- Should I Have My Kitten Declawed?
Should I Have My Kitten Declawed?
When you adopt a new kitten, there are quite a few decisions to be made. You'll need to decide on food, litter type, and a veterinarian. One decision that should be easy to make is whether or not to have your kitten declawed.
Cats Need to Scratch
Being able to scratch is a big part of being a cat. Our feline friends use scratching to mark their territory, relieve stress, remove the dull husks from their nails, and to stretch out and exercise their muscles. Declawing cats removes so much of what makes a cat a cat. Learn more in the article "Why Cats Scratch."
Declawing Cats Is Dangerous
The reason most people consider having the claws of their tiny new bundle of fur removed is to save their furniture and other belongings from damage. While this is understandable, it's important to know what you're agreeing to before you schedule a declaw surgery.
- Declawing is the amputation of all 10 (or 18 if you also have the back paws done) toes at the first joint. It is often done on small kittens, which increases the risks of anesthesia. Excessive bleeding is also a risk of the surgery.
- After a declaw surgery, there is a considerable amount of pain for the cat to endure. Again, 10 separate amputations are performed, and the kitten then has to walk on those surgical sites. This is a surgery that carries a fairly high risk of the occurrence of negative side effects such as opening of the incisions and infection.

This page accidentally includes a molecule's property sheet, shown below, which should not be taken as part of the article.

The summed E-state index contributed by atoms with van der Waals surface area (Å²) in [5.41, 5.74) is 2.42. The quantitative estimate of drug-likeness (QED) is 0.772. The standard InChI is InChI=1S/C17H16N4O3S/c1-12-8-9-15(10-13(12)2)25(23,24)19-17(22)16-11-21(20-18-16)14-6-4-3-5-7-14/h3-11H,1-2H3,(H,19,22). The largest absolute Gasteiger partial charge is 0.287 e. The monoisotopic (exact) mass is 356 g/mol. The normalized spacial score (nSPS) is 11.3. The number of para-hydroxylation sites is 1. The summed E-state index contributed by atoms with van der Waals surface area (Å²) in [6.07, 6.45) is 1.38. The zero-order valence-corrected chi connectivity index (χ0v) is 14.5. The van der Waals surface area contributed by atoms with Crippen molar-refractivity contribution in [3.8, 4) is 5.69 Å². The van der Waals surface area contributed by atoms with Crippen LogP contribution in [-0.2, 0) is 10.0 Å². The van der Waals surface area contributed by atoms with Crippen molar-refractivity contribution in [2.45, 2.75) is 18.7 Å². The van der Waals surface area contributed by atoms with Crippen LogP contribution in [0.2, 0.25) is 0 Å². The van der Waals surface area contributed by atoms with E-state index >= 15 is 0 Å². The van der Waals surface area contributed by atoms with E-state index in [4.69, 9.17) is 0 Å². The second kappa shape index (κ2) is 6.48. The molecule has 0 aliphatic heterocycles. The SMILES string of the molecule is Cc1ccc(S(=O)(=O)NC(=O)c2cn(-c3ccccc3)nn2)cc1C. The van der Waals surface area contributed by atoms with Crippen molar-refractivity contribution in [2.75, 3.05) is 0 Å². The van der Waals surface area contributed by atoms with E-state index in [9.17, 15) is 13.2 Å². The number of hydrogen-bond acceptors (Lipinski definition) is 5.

- Cats also must use the litter box after a declaw surgery, exposing tender surgery sites to litter, urine, and feces. It is usually recommended that paper be substituted for other types of litter during the recovery period. Unfortunately, many cats don't naturally use paper as litter: it's not absorbent, and it doesn't feel the way cats expect litter to feel. Disrupting a young kitten's litter box habits can have disastrous effects long-term; it can cause them to begin to urinate inappropriately outside of the litter box, and it's possible for this to become a habit that continues even after the regular litter is replaced in the box.
- Personality changes in kittens can occur following declaw surgery. They can feel insecure without the protection that their claws provide them, and this can actually make them quicker to bite if they feel threatened.
- Cats walk on their toes, not the bottoms of their feet like humans do (they are digitigrade rather than plantigrade). Removing the tips of a kitten's toes leads to less ability to balance and more danger of becoming injured through falling.
By now, you're probably thinking, "I don't want to have my kitten declawed, but I don't want my furniture ruined by her claws, either. How can I teach my kitten not to claw furniture from Day 1?"
That's a great question! The answer is "Provide alternatives, train the kitten to use them, and use positive reinforcement."
Provide Alternatives to Declawing for Your Kitten